though its waters roar and foam,
    though the mountains tremble at its swelling. 
There is a river whose streams make glad the city of God,
    the holy habitation of the Most High.
God is in the midst of her; she shall not be moved;
    God will help her when morning dawns.
The nations rage, the kingdoms totter;
    he utters his voice, the earth melts.
The Lord of hosts is with us;
    the God of Jacob is our fortress.

~ Psalm 46:1-7

Lent IV: Judgment and Compassion

Not long ago, my pastor preached a sermon on the insidiousness of hypocritical judgment. This sermon was in the context of the theme “Every believer a minister,” and the goal was to motivate us to greater compassion for others. In my devotional reading earlier this week, I read the same passage that drove that sermon, along with some comments in my devotional book that compel me in a similar direction.

Therefore you have no excuse, O man, every one of you who judges. For in passing judgment on another you condemn yourself, because you, the judge, practice the very same things. We know that the judgment of God rightly falls on those who practice such things. Do you suppose, O man—you who judge those who practice such things and yet do them yourself—that you will escape the judgment of God? Or do you presume on the riches of his kindness and forbearance and patience, not knowing that God’s kindness is meant to lead you to repentance? But because of your hard and impenitent heart you are storing up wrath for yourself on the day of wrath when God’s righteous judgment will be revealed.

~ Romans 2:1-5

“…it is interesting to encounter Paul’s words, and have these thoughts, during Lent. For read in the season of Lent, my judgmental comments seem to be, among other things, one of those barriers between me and other people–and ultimately between me and true self-knowledge.

If I criticize you, I don’t have to acknowledge the ways that we are the same, the ways I, too, have done foolish sinful things. I push away knowledge of my own flaws and failings by setting myself above you and your flaws and failings. Lent is an invitation to stop.”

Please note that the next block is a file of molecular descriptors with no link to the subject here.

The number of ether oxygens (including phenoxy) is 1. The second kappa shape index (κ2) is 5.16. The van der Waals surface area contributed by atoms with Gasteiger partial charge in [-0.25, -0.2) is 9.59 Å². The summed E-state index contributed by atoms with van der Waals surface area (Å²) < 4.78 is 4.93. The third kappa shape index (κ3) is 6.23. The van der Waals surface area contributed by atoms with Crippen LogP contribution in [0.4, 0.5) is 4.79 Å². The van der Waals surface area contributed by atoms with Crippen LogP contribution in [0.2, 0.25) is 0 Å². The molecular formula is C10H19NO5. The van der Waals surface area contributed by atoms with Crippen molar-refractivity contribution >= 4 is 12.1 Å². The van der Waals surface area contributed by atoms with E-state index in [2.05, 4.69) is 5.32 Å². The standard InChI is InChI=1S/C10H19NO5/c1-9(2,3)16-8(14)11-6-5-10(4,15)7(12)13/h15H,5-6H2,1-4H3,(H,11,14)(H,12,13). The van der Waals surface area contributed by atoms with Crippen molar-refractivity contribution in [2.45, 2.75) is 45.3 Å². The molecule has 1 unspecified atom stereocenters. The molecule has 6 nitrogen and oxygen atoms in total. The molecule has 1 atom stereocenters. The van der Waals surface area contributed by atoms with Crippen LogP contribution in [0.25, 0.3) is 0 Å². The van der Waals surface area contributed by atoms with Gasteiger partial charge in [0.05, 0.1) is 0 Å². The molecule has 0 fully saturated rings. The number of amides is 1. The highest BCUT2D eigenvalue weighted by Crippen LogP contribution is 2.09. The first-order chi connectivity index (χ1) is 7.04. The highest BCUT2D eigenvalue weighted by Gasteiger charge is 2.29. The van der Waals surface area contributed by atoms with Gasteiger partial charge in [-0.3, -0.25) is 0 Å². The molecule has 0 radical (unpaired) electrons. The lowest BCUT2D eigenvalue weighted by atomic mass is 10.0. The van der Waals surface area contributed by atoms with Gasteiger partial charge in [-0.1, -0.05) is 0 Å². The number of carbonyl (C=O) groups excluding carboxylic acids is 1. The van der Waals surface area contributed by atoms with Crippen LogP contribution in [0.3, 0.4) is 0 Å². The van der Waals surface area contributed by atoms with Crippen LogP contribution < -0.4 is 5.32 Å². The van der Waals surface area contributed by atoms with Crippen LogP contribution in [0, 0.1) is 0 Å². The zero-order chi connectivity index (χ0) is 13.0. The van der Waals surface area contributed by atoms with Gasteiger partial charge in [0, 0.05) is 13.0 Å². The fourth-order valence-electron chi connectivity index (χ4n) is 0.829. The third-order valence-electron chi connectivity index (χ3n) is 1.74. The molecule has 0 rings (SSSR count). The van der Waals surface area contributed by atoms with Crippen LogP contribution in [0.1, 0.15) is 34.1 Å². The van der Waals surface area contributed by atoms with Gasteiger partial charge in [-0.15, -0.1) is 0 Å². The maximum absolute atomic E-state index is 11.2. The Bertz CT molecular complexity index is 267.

~ Lauren Winner, “Second Wednesday of Lent,” God for Us: Rediscovering the Meaning of Lent and Easter

We have been attending our church for almost two years, and never before have I been as challenged in the matter of judging others as I have been here. This is not simply due to the preaching. It is in part due to the church’s efforts to be a multi-cultural church, crossing not only race lines but also socio-economic, educational/class, and political lines. As a result, there are many people in the church who are very different from me, and I have been surprised at my reactions to those differences, which I have needed to work through in order to learn to show love. It is also, I think, due to the crucible of parenthood, which has spanned about the same time frame and which brings me face to face with my own baseness. In any case, judgment is a favorite activity for most of us, whether we acknowledge it or not. Let us stop, and find ways of showing compassion, even as we bear witness to the truth.

Give the king your justice, O God,
    and your righteousness to the royal son!
May he judge your people with righteousness,
    and your poor with justice!
For he delivers the needy when he calls,
    the poor and him who has no helper.
He has pity on the weak and the needy,
    and saves the lives of the needy.
From oppression and violence he redeems their life,
    and precious is their blood in his sight.

~ Psalm 72: 1-2, 12-14

Lent III – A Firm Foundation

One of the reasons I started this blog seven years ago was that I have long grappled with the legitimacy of the calling to be a classical musician within the kingdom of God. I also doubted the godliness of spending 6+ years working toward my PhD, when many of my classmates from college were either going into missions or beginning jobs that clearly served others. However, I have come to believe deeply in the importance of a Christian presence in the music world, and in the arts and culture more broadly, because of the present reality of God’s kingdom, launched in the Incarnation and the Resurrection, and our role as livers of and workers in the “already” of that kingdom (anticipating the “not yet,” the decisive return of Jesus, the rending of the curtain between heaven and earth, and the remaking of all things). And it is clear to me that the legitimacy of my work as a musician, researcher, and teacher is assured when it is built solidly on the foundation of Jesus Christ–that is, when all my work is informed by who Christ is and by the reality of his new kingdom.

11 For no one can lay a foundation other than that which is laid, which is Jesus Christ. 12 Now if anyone builds on the foundation with gold, silver, precious stones, wood, hay, straw— 13 each one’s work will become manifest, for the Day will disclose it, because it will be revealed by fire, and the fire will test what sort of work each one has done. 14 If the work that anyone has built on the foundation survives, he will receive a reward. 15 If anyone’s work is burned up, he will suffer loss, though he himself will be saved, but only as through fire.

~ 1 Corinthians 3:11-15 (ESV)